Jacques Camatte

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Jacques Camatte is a French writer who once was a Marxist theoretician and member of the International Communist Party, a primarily Italian left communist organisation under the influence of Amadeo Bordiga, which denounced the USSR as capitalist and aimed to rebuild a "true" Leninism. Following the theses of the early Italian Communist Party (under Bordiga's leadership), it refused all participation in the electoral system and generally considered democracy a perversion of class struggle and a means of oppression. Camatte left the ICP in 1966 to protest against its "activist" turn, and to defend the purity of revolutionary theory in his journal Invariance.

After collecting and publishing a great amount of historical documents from left communist currents, and analysing the most recently discovered writings of Marx, in the early 70's Camatte abandoned the Marxist perspective. He decided instead that capitalism had succeeded in shaping humanity to its profit, and that every kind of "revolution" was thus impossible; that the working class was nothing more than an aspect of capital, unable to supersede its situation; that any future revolutionary movement would basically consist of a struggle between humanity and capital itself, rather than between classes; and that capital has become totalitarian in structure, leaving nowhere and no-one outside its domesticating influence. This pessimism about revolutionary perspective is accompanied by the idea that we can "leave the world" and live closer to nature, and stop harming children and distorting their naturally sane spirit.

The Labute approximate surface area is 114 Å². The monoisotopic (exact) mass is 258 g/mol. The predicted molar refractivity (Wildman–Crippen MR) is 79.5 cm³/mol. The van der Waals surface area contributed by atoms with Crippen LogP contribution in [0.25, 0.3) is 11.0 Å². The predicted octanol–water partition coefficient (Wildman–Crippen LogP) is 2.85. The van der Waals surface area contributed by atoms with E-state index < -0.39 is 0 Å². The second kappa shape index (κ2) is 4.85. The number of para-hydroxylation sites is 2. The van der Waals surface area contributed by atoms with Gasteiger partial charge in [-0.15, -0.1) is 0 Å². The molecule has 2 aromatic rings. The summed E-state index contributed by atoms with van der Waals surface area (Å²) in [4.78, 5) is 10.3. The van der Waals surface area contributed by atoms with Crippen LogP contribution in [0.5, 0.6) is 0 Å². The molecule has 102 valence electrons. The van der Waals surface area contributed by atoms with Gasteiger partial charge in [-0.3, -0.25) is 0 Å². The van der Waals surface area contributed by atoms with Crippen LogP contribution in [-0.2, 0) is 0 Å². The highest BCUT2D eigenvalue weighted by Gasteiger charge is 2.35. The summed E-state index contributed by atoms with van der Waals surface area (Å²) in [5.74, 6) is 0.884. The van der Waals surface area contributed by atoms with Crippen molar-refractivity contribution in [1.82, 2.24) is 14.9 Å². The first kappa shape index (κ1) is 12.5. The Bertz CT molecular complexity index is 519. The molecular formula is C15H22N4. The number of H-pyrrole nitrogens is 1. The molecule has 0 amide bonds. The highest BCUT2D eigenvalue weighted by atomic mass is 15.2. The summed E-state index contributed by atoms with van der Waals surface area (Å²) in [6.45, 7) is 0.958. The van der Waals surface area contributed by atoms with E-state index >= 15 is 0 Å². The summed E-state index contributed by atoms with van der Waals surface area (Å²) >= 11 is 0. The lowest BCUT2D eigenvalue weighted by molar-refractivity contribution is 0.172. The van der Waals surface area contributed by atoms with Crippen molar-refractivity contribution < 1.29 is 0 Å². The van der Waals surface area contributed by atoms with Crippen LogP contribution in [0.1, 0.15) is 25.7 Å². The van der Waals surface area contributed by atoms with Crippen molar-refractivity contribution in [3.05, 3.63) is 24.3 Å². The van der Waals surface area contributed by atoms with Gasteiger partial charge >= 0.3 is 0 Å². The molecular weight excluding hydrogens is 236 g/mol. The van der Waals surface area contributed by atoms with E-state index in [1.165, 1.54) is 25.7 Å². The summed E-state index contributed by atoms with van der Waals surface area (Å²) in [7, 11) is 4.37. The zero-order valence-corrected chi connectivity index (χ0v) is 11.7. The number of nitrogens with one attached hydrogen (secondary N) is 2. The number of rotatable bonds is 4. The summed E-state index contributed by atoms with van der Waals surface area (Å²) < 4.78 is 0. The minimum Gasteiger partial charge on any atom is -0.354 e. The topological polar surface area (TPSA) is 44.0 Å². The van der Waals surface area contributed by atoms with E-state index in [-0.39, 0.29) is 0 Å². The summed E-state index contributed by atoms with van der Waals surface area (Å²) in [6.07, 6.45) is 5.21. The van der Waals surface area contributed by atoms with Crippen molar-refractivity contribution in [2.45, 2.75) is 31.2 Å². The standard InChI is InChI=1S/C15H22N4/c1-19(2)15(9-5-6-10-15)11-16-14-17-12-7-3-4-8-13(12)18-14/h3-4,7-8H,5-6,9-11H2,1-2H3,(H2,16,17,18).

These views came to influence the anarcho-primitivists, who developed aspects of Camatte's line of argument in the journal Fifth Estate in the late 1970s and early 1980s.[1]

References[edit]

  1. ^ Steve Millett, ed. by Jonathan Purkis (2004). Changing anarchism : anarchist theory and practice in a global age. Manchester: Manchester Univ. Press. pp. 79ff. ISBN 0719066948. 
  • This World We Must Leave and Other Essays, ed. Alex Trotter (Brooklyn: Autonomedia, 1995)

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